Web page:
RALEIGH – Ladies and gentlemen, you’re N.C. House Minority Leader Rep. Darren Jackson (D-Wake):
— Darren Jackson (@JacksonforNC) August 20, 2018
While it’s pretty clear there are a lot of political questions the House minority leader doesn’t properly understand, in our view, there are a few things worth pointing out about this tweet.
How did Rep. Jackson get to the beach? A car?
Aside from the obvious irony of protesting the extraction of fossil fuels off the coast while traveling to the coast using fossil fuels, taking that car ride from Raleigh to one of North Carolina’s fine beaches sounds…well, risky.
A quick search reveals that the lifetime risk of dying in car crash was about 1 in 645. Yet Mr. Jackson still got in his car, presumably with his family, and traveled more than 100 miles to the beach and back? Why would he want to risk a catastrophe for a trip to the beach?
Well the answer is simple – he, or someone in his family, driving the car is a (again, presumably) a rational actor with a faculty of spatial awareness and judgement such to minimize risk of accidents, maximize safety, and adjust to unforeseen dangers.
In short, the risk of the car ride is worth it, because humans can adapt to minimize danger or undesirable outcomes. Everyone instinctively knows this, and that’s why they take the risk and get behind the wheel of a car nearly every day.
The reward -our incredible beaches. We genuinely hope the Jackson family enjoyed the trip.
So let’s look at offshore oil drilling – what’s the risk?
According to the Bureau of Safety and Environmental Enforcement, the lead federal agency charged with improving safety and ensuring environmental protection related to the offshore energy industry, primarily oil and natural gas, on the U.S. Outer Continental Shelf (exactly where N.C. offshore drilling would take place), the rate of oil spills and extraction accidents continues to be incredibly low.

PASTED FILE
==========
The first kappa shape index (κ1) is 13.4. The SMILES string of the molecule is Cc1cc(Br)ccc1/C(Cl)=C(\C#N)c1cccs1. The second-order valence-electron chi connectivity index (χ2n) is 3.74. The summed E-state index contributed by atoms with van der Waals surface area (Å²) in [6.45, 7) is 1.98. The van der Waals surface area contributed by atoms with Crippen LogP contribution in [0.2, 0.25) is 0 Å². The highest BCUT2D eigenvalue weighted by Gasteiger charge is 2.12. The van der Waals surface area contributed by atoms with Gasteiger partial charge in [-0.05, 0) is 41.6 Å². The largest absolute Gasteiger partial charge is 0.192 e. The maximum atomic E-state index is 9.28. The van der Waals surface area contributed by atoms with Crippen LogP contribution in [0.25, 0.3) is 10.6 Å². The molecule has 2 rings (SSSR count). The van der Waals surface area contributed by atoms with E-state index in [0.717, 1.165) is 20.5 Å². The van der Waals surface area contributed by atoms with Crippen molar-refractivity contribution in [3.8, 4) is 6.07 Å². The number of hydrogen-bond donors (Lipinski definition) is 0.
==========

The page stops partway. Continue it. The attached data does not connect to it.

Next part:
The last available report published in 2016 (the next is scheduled for 2020) shows a remarkably small amount of risk in offshore drilling.
“No additional large spills impacted the spill rates for OCS platforms. The volume of oil handled has increased, leading to spill rates for OCS platforms continuing to decrease for spills ≥1,000 bbl.”
That’s per BILLION barrels of oil. The current level U.S. production is north of 3.5 billion barrels in a whole year.
“The rate, calculated at 0.22 spills [of greater than 1,000 barrels] per billion barrels (Bbbl), adjusts for trend early in the spill record by excluding spills prior to 1974. The rate for spills ≥10,000 remained steady at 0.06 spills per Bbbl when examined over the same period.
When comparing the most recent 15-years data (2001 through 2015 data) to the 1996 through 2010 rates in Anderson et al. (2012), spill rates remained at 0.25 spills per Bbbl for spills ≥1,000 bbl and 0.13 spills per Bbbl for spills ≥10,000 bbl. These rates include a spill from Hurricane Rita (2005) and the Macondo well spill in 2010.”
So, the answer to Rep. Jackson’s question is just as simple as why he chose to absorb the risk of a car ride to the beach. Actually, it’s even more simple because the risks are so much lower.
Many reasonable people, and lots of them that live and work on the coast, understand that the risks are small and are mitigated further everyday by human ingenuity. In exchange, people are able to drive their gasoline-powered cars, on roads made of petroleum, to jobs and vacations and stores that are all more productive, relaxing, and rewarding because of our responsible exploitation of the natural resources right beneath our feet.
They are not for “risking it.” They are for safely utilizing it for prosperity, jobs (that don’t involve dependency on catering to tourists), economic growth, quality of life, and on, and on.
Democrats would do well to understand this, but then it might be too ‘risky’ for their political careers on the Left.